Canadian Jessica DiGenova and her gray mare, Upolu, had cause for celebration at the inaugural Festival of the Horse at Ocala’s Florida Horse Park, decisively winning the Florida CCI**.
The victory provided a climactic conclusion to DiGenova’s months of training throughout the winter with 2004 Olympic veteran Darren Chiacchia.
“Darren has helped me so much. I wouldn’t have made it here without him–he’s brought me so far in the three months I’ve been with him,” said the 16-year-old from Norval, Ont.
Strictly a pleasure rider until she became enamored of eventing four years ago, DiGenova embarked on her competitive career with her mother’s former training level mount, bringing him out of a long retirement to contest the beginner novice and novice divisions for a year and a half. That’s when she purchased “Momma,” a Dutch Warmblood Thoroughbred, from Leahona Rowland of Ontario.
“The first time I tried her, I knew right away that I had to get her,” said DiGenova of the 16-year-old mare. “I started at training with her to build my confidence, and she’s built me up.”
Momma started her weekend strongly with a dressage test that was “the best I’d ever had. I was extremely pleased,” DiGenova said, adding that she had spent much of the winter refining her own presentation and showmanship. She said she’s discovered that “dressage is more than just sitting there having an obedient horse and doing the movements!”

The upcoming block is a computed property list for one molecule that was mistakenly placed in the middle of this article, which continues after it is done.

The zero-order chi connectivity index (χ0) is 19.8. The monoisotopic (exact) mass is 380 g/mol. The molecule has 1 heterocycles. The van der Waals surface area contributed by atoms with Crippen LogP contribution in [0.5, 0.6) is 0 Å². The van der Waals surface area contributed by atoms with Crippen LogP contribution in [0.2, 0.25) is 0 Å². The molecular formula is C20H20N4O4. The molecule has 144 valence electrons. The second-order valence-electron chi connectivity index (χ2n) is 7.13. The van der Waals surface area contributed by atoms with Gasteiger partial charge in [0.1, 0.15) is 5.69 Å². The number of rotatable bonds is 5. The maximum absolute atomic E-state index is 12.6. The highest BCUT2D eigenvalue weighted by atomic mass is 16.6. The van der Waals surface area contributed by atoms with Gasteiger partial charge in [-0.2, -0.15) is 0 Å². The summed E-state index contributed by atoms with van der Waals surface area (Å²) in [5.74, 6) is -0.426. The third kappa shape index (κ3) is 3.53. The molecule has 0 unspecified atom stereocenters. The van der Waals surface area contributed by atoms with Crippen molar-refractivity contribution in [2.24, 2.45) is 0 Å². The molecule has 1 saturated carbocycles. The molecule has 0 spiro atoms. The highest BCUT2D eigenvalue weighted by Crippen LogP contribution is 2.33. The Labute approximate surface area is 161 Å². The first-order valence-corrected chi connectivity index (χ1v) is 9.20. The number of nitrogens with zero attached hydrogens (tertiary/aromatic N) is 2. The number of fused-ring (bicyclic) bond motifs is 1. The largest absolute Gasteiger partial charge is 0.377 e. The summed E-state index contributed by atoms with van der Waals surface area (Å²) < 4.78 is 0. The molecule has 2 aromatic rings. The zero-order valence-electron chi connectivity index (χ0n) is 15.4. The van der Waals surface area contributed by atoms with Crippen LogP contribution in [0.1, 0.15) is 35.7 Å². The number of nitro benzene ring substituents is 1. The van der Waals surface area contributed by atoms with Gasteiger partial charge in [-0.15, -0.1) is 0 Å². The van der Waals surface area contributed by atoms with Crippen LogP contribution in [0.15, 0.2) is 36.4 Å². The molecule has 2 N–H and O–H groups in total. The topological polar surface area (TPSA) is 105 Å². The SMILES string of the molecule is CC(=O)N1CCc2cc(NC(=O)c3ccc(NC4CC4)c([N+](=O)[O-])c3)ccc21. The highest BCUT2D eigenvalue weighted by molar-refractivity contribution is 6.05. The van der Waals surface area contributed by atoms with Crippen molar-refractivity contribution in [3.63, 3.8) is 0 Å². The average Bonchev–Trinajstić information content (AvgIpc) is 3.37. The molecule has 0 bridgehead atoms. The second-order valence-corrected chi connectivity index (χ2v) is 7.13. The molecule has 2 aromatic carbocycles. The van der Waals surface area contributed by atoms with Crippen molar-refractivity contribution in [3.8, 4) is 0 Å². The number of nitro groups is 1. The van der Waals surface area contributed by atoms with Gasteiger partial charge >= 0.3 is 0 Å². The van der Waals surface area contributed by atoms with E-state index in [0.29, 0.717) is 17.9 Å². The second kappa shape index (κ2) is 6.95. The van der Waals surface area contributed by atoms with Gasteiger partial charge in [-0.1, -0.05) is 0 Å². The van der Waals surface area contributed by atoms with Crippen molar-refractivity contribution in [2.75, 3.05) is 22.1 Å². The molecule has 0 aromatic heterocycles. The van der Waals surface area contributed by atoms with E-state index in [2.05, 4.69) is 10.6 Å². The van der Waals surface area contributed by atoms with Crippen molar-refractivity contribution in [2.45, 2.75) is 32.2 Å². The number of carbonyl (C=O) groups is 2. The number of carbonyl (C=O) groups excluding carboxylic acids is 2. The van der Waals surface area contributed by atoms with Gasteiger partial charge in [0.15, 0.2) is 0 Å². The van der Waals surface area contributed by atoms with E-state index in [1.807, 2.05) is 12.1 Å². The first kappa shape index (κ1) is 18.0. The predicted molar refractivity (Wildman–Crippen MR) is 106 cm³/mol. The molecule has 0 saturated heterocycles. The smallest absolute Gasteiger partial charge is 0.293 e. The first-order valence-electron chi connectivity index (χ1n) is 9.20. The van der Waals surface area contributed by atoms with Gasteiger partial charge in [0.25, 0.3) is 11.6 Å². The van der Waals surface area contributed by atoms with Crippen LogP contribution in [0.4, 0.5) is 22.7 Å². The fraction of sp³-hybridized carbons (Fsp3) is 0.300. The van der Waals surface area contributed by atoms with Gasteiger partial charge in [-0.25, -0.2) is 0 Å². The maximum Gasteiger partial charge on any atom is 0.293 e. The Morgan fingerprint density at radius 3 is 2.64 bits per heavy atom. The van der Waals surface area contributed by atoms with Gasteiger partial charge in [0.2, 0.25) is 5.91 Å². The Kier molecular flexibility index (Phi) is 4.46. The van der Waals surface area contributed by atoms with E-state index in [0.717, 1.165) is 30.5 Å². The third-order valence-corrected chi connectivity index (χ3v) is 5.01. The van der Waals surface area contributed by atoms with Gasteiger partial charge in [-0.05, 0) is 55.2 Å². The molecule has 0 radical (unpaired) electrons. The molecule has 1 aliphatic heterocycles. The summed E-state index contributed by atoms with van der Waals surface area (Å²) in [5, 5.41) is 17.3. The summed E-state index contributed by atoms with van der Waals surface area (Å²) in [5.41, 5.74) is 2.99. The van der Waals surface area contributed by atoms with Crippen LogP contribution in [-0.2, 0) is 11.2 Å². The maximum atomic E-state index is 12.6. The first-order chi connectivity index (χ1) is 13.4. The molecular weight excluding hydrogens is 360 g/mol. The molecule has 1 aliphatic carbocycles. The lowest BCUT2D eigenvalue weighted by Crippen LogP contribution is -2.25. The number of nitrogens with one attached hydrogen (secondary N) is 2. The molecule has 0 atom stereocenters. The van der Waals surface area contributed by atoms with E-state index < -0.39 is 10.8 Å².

Her work was rewarded as the pair, carrying a score of 43.5, tied for third place with Nathalie Pollard on Icarus.
In spite of her enviable position going into cross-country, DiGenova was somewhat apprehensive about facing Capt. Mark Phillips’ 4,537-meter course, as her mount tends to have “time issues” and ran out of steam at an earlier horse trial at The Fork (N.C.).
But Momma put DiGenova’s fears to rest, galloping to a double-clear and moving them up to first. “We’ve worked on a lot of conditioning, and she was great. She jumped everything perfectly!” DiGenova exalted.
Sunday morning found the mare still “perky and spooky, just the way I like her to be,” said DiGenova.
Nevertheless, DiGenova left nothing to chance, putting in an aggressive and accurate ride over Richard Jeffery’s stadium course to hold on to the top spot.
“Momma knows the ropes, but she still needs riding. She’s not an easy horse. You have to be on your toes with her all the time–she likes to do her own thing, and she thinks she knows what she’s doing all the time,” DiGenova said.
Stephanie Butts of Laytonsville, Md., had to thank her own human “Momma” for her success, taking second aboard her mother’s Zydeco.
“He’s been everywhere, seen it all, and done it all,” she said of the 14-year-old Canadian Sport Horse.
“Z” has completed the Rolex Kentucky CCI**** twice and contested the Burghley CCI**** (England) with Gretchen Butts, whose many commitments as an in-demand judge and technical delegate frequently keep her out of the saddle. So her 22-year-old daughter has been more than happy to take over the reins.